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Colin Cowherd again trolls D.C. athlete - but this time it's Kirk Cousins

Colin Cowherd again trolls D.C. athlete - but this time it's Kirk Cousins

For years Colin Cowherd has gone out of his way to insult D.C. sports, and John Wall in particular. Cowherd was up to his usual DMV trolling, but this time his target was Kirk Cousins. 

Cowherd got on the topic of Cousins by pointing out that the Jets were being prudent not paying lavish sums of money to QB Ryan Fitzpatrick. 


"Kirk Cousins in Washington, be very, very careful," Cowherd said (courtesy 106.7 the Fan).

He continued:

If you look at Kirk Cousins, I can give you two numbers: Got ’em to the playoffs, 70 percent completion rate! Okay, let’s give it some context, they won the NFC East, which was — of all the divisions last year — the biggest disaster in the NFL. Romo got hurt, Sam Bradford and Chip Kelly didn’t work and New York’s best defender blew his hand off. Chaos.So, let’s look at the division that the Washington Redskins won, because that’s the big thing now: 70 percent completion rate, won a division! The division was grease fire. 

And continued:

Who did he beat late in the season? Buffalo, out of the playoffs. Philadelphia, that quit on Chip Kelly. That was his last game. And Dallas was starting something called Kellen Moore. It was their 13th quarterback used in like a month. So, let’s put it in context - when he actually got a home playoff game against Green Bay, routed at home. So don’t tell me wins make a franchise quarterback.

This argument isn't new in Washington. In fact, this argument might be the entire basis the Redskins did not give Cousins a multi-year deal this offseason. But then Cowherd said this:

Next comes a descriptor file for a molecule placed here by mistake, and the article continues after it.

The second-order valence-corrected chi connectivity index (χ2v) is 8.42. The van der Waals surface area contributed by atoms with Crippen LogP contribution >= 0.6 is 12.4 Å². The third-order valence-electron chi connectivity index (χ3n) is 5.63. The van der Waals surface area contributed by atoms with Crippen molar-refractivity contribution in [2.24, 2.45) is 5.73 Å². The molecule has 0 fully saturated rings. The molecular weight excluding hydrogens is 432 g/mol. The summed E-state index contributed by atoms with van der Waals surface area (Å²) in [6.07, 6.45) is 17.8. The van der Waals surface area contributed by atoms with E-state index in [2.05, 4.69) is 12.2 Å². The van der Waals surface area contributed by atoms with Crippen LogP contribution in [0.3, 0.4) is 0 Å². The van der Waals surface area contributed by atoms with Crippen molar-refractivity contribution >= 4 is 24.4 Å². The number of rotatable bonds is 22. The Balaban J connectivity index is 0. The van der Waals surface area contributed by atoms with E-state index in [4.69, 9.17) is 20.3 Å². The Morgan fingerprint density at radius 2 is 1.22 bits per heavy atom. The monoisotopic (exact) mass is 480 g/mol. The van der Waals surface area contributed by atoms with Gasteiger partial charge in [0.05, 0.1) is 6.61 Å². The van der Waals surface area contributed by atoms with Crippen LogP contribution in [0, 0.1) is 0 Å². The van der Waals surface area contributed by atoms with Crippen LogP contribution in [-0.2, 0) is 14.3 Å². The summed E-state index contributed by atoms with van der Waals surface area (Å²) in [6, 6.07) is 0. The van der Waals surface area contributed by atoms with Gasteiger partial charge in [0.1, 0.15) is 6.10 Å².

So I’ll give the New York Jets credit. I’ll give ’em some credit. They’re the only NFL team going in without a quarterback and they’re saying, ‘All right. We’re not going to make a bad decision because there’s never a right time to do the wrong thing.​

Uh, Colin, isn't that exactly what the Redskins did? Granted, Cousins will make $20 million this year as a function of the franchise tag, but Washington absolutely did not rush into a decision on their quarterback. 'Skins GM Scot McCloughan made the prudent move to let Cousins prove his worth this season, and it may cost the team more next year, but Washington's stance with Cousins and the Jets position with Fitzpatrick are quite similar.

But don't let that get in the way of a good troll job.

Cowherd then went on to place Cousins in a tier of QBs called "absolute fools gold" and compared him to guys like Brock Osweiler, Ryan Tannehill and Andy Dalton. Of the "fool's gold" tier, Cowherd said, "they’re not going to be stars, they’ve never been stars, they never will be stars, but they’re being paid like stars."

Again, Cousins is being paid handsomely for one season, but the 'Skins did not offer the extended money and corresponding salary cap trauma that Tannehill and Osweiler received. And lest we forget, Cousins performed significantly better than either Osweiler or Tannehill last season, his first as a starter. 

But don't let facts get in the way. 

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As money skyrockets, don't expect Kirk Cousins to give discounts on open market


As money skyrockets, don't expect Kirk Cousins to give discounts on open market

Kirk Cousins repeatedly said his free agent decision will not be just about money. Be clear, however, that money will be a huge factor in this decision. 

After the Redskins traded with Kansas City to acquire Alex Smith before the Super Bowl, it became obvious Washington will move on from Cousins. Whether that means the quarterback simply walks away in free agency or the organization attempts a highly risky tag-and-trade scenario, regardless, Cousins will throw footballs for another franchise in 2018.

Cousins wants to choose where he will play via free agency, and might even file a grievance if the Redskins do deploy a third franchise tag to control his rights.

Assuming Cousins hits free agency, a new report out of New York suggests the Jets will pay "whatever it takes" to land the passer. That could even include a fully guaranteed contract, and will certainly get close to a $30 million a year price tag. 

A notion exists too that Cousins might take less to go to a winner, and many think that could be the Broncos. Denver won five games in 2017, same as the Jets, though the Broncos have a strong defense and have been getting particularly awful QB play.